The European Council and the European Parliament reached a provisional political agreement on the Digital Services Act (DSA), which aims to combat the online publication of unlawful content. The DSA sets out strict and unprecedented rules on policing online content, effectively ending the era of self-regulation of content by online platforms.
The DSA will apply to all companies providing online services in the EU. This includes, of course, tech and e-commerce giants like Meta, Google, Twitter, and Amazon. The scope of obligations will vary based on the nature of the services provided and the number of their users. Businesses with less than 45 million monthly active users will be exempt from certain obligations. Violations of the DSA may result in mega-fines of up to 6% of the company’s global revenues.
Among others, the DSA would impose the following obligations:
- Online marketplaces will be required to collect and display information on all products and services sold on their platforms to ensure that consumers are properly informed.
- Very Large Online Platforms (VLOPs) and Very Large Online Search Engines (VLOSEs) – who have more than 45 million monthly active users – will be required to perform an annual risk analysis. In addition, VLOPs and VLOSEs will be required to continuously monitor content in order to reduce risks associated with the dissemination of unlawful content, manipulation of services, and their effects on fundamental rights, public security, democratic processes, users’ health and well-being, and gender-motivated and race-motivated violence.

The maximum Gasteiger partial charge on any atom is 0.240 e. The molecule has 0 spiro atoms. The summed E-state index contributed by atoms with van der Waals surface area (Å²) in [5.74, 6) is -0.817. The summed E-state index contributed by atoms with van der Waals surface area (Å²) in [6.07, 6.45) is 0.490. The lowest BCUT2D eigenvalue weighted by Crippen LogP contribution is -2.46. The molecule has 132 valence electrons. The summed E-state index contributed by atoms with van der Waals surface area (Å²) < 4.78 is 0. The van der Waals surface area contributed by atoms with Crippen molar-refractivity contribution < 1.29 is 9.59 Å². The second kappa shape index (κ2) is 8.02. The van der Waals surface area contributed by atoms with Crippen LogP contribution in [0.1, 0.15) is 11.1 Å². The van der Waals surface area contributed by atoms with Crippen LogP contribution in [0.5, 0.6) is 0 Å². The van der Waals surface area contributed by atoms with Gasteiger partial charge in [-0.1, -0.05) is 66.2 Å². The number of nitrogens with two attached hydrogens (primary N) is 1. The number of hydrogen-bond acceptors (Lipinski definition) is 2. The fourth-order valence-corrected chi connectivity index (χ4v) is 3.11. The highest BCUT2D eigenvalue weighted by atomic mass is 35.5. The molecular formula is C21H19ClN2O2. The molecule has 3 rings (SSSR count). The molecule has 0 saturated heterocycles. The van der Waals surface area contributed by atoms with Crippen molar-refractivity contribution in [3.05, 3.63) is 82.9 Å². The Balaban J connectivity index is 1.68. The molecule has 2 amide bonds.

- Platforms accessible to minors will have to implement special protection measures to ensure safety. They will be prohibited from using minors’ personal data for targeted advertising purposes.
- Platforms are prohibited from using “dark patterns” which can manipulate users, or any other practices aimed at misleading users.
- VLOPs and VLOSEs using recommendations systems (which recommend to users content they may be interested in), will be required to offer recommendations that are not based on user profiling.
The most recent provision added to the DSA states that in times of crisis, the activities of VLOPs and VLOSEs will be subject to a crisis response mechanism operated by the European Union Commission. The mechanism will allow the EU Commission to assess and prevent the risks of information manipulation and harm to users’ fundamental rights. According to the European Council, this provision was added “in the context of the Russian aggression in Ukraine”.
CLICK HERE to read the European Union Council’s press release on the Digital Services Act.